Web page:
BALTIMORE — Housing and renters' advocates gathered at Baltimore's city hall to voice their concerns about the security deposit alternatives bill passed by city council two weeks ago.
The bill is intended to help make housing more affordable for renters by giving them alternatives to paying a security deposit, but they say it will do more harm the good.
If the mayor signs it, renters could get two option to paying the security deposit. One option would allow them to pay in smaller installments. The other would let them buy rental security insurance from a company called Rhino.
“This bill is a scam," said Caitlin Goldblatt who is a member of Baltimore's chapter of the Democratic Socialist of America.
“If it seems to go to be true, it probably is," said Marceline White with Maryland Consumer Rights Coalition.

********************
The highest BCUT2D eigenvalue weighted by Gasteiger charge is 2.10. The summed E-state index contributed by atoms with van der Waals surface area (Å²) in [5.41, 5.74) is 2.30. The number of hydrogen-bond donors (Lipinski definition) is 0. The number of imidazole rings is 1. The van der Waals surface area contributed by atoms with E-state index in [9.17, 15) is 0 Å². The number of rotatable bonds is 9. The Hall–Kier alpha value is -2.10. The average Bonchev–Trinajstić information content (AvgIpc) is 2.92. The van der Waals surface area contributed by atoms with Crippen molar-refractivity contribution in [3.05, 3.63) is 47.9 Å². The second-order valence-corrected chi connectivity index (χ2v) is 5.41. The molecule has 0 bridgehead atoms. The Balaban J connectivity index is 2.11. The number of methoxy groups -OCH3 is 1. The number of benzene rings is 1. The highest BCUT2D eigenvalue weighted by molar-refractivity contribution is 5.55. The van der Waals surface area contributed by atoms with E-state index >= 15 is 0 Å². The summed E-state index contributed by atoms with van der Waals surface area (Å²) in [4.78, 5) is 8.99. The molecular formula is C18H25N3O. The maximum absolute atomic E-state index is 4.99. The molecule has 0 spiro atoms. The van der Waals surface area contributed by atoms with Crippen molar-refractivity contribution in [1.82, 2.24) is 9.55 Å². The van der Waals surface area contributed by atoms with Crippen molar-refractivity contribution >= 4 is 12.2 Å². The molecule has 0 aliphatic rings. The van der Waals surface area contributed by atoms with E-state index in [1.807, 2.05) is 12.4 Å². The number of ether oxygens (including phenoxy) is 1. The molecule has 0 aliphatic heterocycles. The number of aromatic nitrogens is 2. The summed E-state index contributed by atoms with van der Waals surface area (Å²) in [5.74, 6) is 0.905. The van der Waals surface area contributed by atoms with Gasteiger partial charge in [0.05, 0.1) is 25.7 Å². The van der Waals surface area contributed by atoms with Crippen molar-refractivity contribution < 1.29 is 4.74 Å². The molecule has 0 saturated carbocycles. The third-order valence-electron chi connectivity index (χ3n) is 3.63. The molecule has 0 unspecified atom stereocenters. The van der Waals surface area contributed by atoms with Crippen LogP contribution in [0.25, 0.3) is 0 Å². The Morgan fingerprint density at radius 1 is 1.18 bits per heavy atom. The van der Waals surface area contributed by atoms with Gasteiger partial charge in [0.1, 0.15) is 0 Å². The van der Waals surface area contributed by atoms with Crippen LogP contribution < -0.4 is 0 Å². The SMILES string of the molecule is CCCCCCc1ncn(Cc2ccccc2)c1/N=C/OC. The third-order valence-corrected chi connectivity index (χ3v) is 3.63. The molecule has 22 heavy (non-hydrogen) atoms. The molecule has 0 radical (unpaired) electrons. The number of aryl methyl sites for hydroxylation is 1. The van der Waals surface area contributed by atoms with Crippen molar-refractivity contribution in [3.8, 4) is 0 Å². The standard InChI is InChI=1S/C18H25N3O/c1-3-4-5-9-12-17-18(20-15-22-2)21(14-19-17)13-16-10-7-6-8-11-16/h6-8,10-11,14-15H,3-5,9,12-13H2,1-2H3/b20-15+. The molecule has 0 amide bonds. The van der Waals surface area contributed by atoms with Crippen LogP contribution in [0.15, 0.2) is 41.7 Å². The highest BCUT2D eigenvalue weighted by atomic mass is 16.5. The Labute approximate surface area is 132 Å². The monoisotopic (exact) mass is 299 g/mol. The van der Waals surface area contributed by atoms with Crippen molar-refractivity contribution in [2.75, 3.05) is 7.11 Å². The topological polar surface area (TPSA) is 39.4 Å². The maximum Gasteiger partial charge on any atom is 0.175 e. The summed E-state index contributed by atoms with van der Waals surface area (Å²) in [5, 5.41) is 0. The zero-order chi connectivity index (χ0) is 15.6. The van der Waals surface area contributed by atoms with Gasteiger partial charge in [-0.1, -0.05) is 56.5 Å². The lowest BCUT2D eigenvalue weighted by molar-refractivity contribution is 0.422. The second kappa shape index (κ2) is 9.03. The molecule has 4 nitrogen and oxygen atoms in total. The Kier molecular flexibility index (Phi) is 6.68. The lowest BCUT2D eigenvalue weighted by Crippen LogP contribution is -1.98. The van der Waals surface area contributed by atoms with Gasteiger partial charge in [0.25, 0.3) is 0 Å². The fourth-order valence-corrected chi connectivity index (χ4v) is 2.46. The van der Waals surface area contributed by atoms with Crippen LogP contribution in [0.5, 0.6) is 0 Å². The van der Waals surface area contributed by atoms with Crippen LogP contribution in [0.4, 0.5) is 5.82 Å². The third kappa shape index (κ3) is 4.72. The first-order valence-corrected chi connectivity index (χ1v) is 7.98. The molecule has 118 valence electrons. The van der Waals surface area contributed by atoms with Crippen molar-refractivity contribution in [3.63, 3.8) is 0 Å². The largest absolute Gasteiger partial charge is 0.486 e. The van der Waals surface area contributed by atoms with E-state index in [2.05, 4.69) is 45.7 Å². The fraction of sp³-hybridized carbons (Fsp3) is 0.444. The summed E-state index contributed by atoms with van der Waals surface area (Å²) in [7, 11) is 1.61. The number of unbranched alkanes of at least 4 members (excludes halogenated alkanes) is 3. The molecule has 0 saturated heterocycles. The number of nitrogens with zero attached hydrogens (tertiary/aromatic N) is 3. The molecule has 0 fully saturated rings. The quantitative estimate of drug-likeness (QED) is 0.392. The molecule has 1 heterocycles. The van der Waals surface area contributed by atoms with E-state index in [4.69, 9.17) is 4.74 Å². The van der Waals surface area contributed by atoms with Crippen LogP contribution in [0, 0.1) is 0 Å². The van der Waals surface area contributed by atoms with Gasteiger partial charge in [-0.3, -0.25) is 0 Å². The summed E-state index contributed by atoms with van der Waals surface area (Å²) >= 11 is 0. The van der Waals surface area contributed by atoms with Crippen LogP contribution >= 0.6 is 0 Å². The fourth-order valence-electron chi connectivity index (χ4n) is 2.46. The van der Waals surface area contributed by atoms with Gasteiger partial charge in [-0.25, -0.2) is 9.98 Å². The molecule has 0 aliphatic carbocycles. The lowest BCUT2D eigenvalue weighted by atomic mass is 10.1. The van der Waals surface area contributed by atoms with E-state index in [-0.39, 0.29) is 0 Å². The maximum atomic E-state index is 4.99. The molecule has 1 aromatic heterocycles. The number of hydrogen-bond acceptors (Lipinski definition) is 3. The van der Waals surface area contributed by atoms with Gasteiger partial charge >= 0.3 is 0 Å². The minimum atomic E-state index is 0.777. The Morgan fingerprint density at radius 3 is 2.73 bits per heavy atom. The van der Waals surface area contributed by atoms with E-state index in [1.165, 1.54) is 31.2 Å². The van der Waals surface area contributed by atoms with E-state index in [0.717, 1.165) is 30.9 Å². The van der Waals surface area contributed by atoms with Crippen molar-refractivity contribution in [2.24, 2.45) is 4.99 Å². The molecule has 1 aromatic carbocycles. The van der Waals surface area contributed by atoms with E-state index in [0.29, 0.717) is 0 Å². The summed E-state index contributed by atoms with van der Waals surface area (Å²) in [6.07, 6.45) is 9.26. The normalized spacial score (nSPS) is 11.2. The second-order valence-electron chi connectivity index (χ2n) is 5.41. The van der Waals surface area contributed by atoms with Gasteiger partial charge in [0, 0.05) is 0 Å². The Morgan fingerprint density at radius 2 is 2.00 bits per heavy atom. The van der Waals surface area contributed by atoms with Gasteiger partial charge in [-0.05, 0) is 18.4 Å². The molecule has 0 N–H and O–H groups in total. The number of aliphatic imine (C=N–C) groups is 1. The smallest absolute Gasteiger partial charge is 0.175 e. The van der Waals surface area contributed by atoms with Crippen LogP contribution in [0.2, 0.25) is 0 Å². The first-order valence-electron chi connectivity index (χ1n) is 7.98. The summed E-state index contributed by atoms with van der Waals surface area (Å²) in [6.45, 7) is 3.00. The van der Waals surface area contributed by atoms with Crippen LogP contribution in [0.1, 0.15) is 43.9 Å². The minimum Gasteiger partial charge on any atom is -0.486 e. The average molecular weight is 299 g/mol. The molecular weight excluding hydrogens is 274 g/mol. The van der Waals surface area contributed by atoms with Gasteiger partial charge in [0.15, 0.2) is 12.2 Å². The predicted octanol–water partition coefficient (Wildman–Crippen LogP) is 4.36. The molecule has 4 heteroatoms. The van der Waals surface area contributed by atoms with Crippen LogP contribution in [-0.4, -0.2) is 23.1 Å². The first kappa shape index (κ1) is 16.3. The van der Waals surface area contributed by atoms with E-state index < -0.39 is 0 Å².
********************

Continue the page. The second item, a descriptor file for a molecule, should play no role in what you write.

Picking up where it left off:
Advocates said one of the options would have people buy a surety bond and not insurance. By doing so, they say it could take away certain tenant protections and cost them more in the long run. They described it as a predatory.
“If a landlord files a claim through Rhino, the surety would pay the landlord and seek repayment from the renter," said Goldblatt. "Tenants do not even have the ability to receive their money back at the end of a lease term.”
White added, “are [landords] going to offer the installment plan or are they going to do something where they know they’ll get paid no matter what from [Rhino]?"
They're urging Mayor Brandon Scott to veto the bill.
“I urge Mayor Scott to do the right thing, to recognize that he too comes from my same background. I’m not trying to hurt you. Don’t try to hurt me," said Terrel Askew with United Workers.
We reached out to the mayor's office about the bill. We're told he is reviewing the legislation and still has three council meetings from when it was passed to take action.